• Kale

Holiday Eggnog Debates: Student Loans in the US

Everything you need to know to destroy your drunk uncle.

Family holiday parties and student loans are very similar.

Your parents talked you into it, booze is almost always involved, and you will not be happy again until either is finished.

A classic occurrence at these fiestas is the inevitable old person vs. young person debate on some topic that clearly no one in attendance has researched in any way.

Aside from the student loan debate (the point of this whole shebang), you are likely to stumble across presidential policy debates, housing booms debates, and possibly a quick lecture on the "illegals" or China.

I hate to assume anything, but I will.

I assume that you are likely taking the stance that student loans are a problem, that the millennial generation has been exploited to a far greater extent than prior generations, that "forgiveness" is unlikely, and that public policy should eliminate the current system.

Uncle Drunk will likely take the stance that millennials have it way better than they did, that you should stop blaming the government for your choices, and Biden is going to forgive everyone's student debt anyway so you shouldn't try to pay it off early.

Let's work through the debate.

YOU: "Student loans are a problem"

DRUNK UNCLE: "Millennials/You are just disillusioned and it was actually worse before"


Currently, $1.64 trillion in student debt is outstanding in the United States spread across 45 million borrowers. The average debt per student is $32,731.

The current default/90-day delinquency rate is 10.8% (per Forbes). Put in hard numbers, that's about $160 billion of debt not being paid.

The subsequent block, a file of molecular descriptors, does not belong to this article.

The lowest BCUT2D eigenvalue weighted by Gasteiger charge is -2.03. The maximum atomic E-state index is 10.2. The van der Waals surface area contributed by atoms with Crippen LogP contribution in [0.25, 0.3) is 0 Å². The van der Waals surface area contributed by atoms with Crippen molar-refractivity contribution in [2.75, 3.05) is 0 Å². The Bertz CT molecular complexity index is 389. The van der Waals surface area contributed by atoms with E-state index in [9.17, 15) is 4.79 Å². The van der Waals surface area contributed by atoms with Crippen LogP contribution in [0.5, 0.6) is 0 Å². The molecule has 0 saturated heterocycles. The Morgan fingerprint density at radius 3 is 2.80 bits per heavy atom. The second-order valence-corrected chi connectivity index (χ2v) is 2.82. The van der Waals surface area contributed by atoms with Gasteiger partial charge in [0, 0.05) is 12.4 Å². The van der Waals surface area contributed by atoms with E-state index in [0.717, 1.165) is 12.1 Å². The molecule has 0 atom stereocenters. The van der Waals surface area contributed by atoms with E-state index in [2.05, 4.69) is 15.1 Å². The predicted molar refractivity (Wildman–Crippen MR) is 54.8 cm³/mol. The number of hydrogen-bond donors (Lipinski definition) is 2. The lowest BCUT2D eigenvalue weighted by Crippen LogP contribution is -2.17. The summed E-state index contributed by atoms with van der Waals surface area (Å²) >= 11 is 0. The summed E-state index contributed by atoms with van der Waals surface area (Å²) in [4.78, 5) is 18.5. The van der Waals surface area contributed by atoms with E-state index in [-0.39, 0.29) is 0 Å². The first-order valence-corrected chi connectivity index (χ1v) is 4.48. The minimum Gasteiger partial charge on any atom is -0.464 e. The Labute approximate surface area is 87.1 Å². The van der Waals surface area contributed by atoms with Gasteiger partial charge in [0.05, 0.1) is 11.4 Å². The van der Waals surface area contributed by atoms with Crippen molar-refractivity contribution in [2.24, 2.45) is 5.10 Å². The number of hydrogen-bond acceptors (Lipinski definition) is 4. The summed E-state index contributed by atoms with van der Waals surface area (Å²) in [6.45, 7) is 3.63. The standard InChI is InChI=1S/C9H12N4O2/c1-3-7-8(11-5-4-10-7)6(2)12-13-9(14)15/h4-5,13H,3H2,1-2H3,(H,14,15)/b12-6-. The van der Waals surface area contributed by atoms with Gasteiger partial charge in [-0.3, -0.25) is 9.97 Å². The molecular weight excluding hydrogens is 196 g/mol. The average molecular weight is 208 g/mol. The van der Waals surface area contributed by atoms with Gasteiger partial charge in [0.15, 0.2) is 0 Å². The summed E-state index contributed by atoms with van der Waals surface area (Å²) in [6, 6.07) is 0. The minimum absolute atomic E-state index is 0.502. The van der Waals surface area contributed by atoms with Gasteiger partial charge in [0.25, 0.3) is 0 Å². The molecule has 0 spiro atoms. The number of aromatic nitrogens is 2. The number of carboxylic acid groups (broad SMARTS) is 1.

Of those that could potentially qualify for Public Service Loan Forgiveness (1.2M borrowers):

136,000 applied for the forgiveness

1,561 actually obtained forgiveness (this is just about 1%).


I emphasize this point specifically as it is the only legitimate channel for forgiveness currently available.

No, Biden will not forgive your loans folks.

Borrowers age 25-34 and age 35-49 carry $500 billion and $575 billion in student debt, respectively.

The wild part about these figures is the 35-49 age group has had almost 2 decades to pay off the debt borrowed.

The inflation-adjusted cost of attending a university has also tripled since the 90's.

National Center of Education Stats shows the average annual total cost (including tuition, room, board, etc) of attending a public university in the late 90's was $6,256 and is now $18,000.

So these folks had to borrow less and still couldn't pay it off.

Lastly, rates on PLUS loans have fluctuated from 4% to 9% from 1990 to 2020.

This trend is also evident across other federal loan types.

No clear interest rate advantage/disadvantage is evident for either collective.

So millennials have to pay 3 times the cost the Gen Xers, resulting in higher debt balances, cannot count on financial support from their heavily indebted Xer parents, and have about a 0% chance of having Public Service Forgiveness requests being approved.

Millennials are not disillusioned and Xers have statistically proven to be worse at paying off their own debt despite the fact that it was far less.

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